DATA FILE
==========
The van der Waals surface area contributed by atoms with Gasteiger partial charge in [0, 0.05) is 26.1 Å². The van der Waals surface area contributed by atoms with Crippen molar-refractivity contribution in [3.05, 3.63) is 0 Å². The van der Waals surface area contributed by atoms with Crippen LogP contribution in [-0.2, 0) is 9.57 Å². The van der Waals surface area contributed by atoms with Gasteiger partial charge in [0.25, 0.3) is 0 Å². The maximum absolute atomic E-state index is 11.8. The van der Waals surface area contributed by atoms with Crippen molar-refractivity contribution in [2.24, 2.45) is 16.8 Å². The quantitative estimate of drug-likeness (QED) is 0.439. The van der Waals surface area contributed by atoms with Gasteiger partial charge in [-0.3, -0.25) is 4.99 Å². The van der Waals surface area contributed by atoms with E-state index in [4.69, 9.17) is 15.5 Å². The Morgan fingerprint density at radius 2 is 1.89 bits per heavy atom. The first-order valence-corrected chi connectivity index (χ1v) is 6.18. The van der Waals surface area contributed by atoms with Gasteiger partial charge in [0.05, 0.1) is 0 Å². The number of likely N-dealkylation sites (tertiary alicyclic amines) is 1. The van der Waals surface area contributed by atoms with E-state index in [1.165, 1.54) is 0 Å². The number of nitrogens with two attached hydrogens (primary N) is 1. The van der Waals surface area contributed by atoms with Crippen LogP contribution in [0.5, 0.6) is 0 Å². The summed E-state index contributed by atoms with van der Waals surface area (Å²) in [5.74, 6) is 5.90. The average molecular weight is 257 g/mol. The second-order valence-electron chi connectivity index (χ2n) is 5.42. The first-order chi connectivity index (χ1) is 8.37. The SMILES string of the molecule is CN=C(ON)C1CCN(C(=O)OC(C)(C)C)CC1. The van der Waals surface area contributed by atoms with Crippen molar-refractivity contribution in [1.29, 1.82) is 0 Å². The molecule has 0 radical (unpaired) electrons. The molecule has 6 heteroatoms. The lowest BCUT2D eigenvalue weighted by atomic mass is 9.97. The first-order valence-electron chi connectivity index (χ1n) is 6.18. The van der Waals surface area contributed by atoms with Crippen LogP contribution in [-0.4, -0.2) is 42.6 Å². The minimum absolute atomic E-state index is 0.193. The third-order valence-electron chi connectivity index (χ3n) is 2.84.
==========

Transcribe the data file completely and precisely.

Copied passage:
The van der Waals surface area contributed by atoms with Gasteiger partial charge in [0, 0.05) is 26.1 Å². The van der Waals surface area contributed by atoms with Crippen molar-refractivity contribution in [3.05, 3.63) is 0 Å². The van der Waals surface area contributed by atoms with Crippen LogP contribution in [-0.2, 0) is 9.57 Å². The van der Waals surface area contributed by atoms with Gasteiger partial charge in [0.25, 0.3) is 0 Å². The maximum absolute atomic E-state index is 11.8. The van der Waals surface area contributed by atoms with Crippen molar-refractivity contribution in [2.24, 2.45) is 16.8 Å². The quantitative estimate of drug-likeness (QED) is 0.439. The van der Waals surface area contributed by atoms with Gasteiger partial charge in [-0.3, -0.25) is 4.99 Å². The van der Waals surface area contributed by atoms with E-state index in [4.69, 9.17) is 15.5 Å². The Morgan fingerprint density at radius 2 is 1.89 bits per heavy atom. The first-order valence-corrected chi connectivity index (χ1v) is 6.18. The van der Waals surface area contributed by atoms with Gasteiger partial charge in [0.05, 0.1) is 0 Å². The number of likely N-dealkylation sites (tertiary alicyclic amines) is 1. The van der Waals surface area contributed by atoms with E-state index in [1.165, 1.54) is 0 Å². The number of nitrogens with two attached hydrogens (primary N) is 1. The van der Waals surface area contributed by atoms with Crippen LogP contribution in [0.5, 0.6) is 0 Å². The summed E-state index contributed by atoms with van der Waals surface area (Å²) in [5.74, 6) is 5.90. The average molecular weight is 257 g/mol. The second-order valence-electron chi connectivity index (χ2n) is 5.42. The first-order chi connectivity index (χ1) is 8.37. The SMILES string of the molecule is CN=C(ON)C1CCN(C(=O)OC(C)(C)C)CC1. The van der Waals surface area contributed by atoms with Crippen molar-refractivity contribution in [1.29, 1.82) is 0 Å². The molecule has 0 radical (unpaired) electrons. The molecule has 6 heteroatoms. The lowest BCUT2D eigenvalue weighted by atomic mass is 9.97. The first-order valence-electron chi connectivity index (χ1n) is 6.18. The van der Waals surface area contributed by atoms with Crippen LogP contribution in [-0.4, -0.2) is 42.6 Å². The minimum absolute atomic E-state index is 0.193. The third-order valence-electron chi connectivity index (χ3n) is 2.84.